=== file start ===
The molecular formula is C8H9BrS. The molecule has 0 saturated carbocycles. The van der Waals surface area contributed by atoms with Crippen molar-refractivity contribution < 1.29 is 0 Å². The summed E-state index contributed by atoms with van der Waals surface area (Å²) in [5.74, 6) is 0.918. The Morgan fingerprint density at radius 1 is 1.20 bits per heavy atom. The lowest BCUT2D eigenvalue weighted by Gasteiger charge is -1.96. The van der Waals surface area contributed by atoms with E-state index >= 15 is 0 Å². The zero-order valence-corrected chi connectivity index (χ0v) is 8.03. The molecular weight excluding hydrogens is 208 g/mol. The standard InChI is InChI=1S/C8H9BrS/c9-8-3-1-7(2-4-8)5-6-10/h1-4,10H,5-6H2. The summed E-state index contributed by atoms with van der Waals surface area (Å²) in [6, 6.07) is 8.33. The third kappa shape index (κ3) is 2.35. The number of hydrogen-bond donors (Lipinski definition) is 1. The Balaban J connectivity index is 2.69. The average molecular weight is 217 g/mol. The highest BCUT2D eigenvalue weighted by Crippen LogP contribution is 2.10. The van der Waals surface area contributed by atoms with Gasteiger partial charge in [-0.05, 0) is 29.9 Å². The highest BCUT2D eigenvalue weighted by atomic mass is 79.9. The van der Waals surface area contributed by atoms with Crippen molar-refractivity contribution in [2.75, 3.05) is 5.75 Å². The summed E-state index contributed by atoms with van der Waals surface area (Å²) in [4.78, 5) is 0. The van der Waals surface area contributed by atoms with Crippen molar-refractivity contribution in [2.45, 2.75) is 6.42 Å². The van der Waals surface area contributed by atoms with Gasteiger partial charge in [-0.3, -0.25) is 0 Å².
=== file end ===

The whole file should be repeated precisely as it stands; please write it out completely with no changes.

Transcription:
The molecular formula is C8H9BrS. The molecule has 0 saturated carbocycles. The van der Waals surface area contributed by atoms with Crippen molar-refractivity contribution < 1.29 is 0 Å². The summed E-state index contributed by atoms with van der Waals surface area (Å²) in [5.74, 6) is 0.918. The Morgan fingerprint density at radius 1 is 1.20 bits per heavy atom. The lowest BCUT2D eigenvalue weighted by Gasteiger charge is -1.96. The van der Waals surface area contributed by atoms with E-state index >= 15 is 0 Å². The zero-order valence-corrected chi connectivity index (χ0v) is 8.03. The molecular weight excluding hydrogens is 208 g/mol. The standard InChI is InChI=1S/C8H9BrS/c9-8-3-1-7(2-4-8)5-6-10/h1-4,10H,5-6H2. The summed E-state index contributed by atoms with van der Waals surface area (Å²) in [6, 6.07) is 8.33. The third kappa shape index (κ3) is 2.35. The number of hydrogen-bond donors (Lipinski definition) is 1. The Balaban J connectivity index is 2.69. The average molecular weight is 217 g/mol. The highest BCUT2D eigenvalue weighted by Crippen LogP contribution is 2.10. The van der Waals surface area contributed by atoms with Gasteiger partial charge in [-0.05, 0) is 29.9 Å². The highest BCUT2D eigenvalue weighted by atomic mass is 79.9. The van der Waals surface area contributed by atoms with Crippen molar-refractivity contribution in [2.75, 3.05) is 5.75 Å². The summed E-state index contributed by atoms with van der Waals surface area (Å²) in [4.78, 5) is 0. The van der Waals surface area contributed by atoms with Crippen molar-refractivity contribution in [2.45, 2.75) is 6.42 Å². The van der Waals surface area contributed by atoms with Gasteiger partial charge in [-0.3, -0.25) is 0 Å².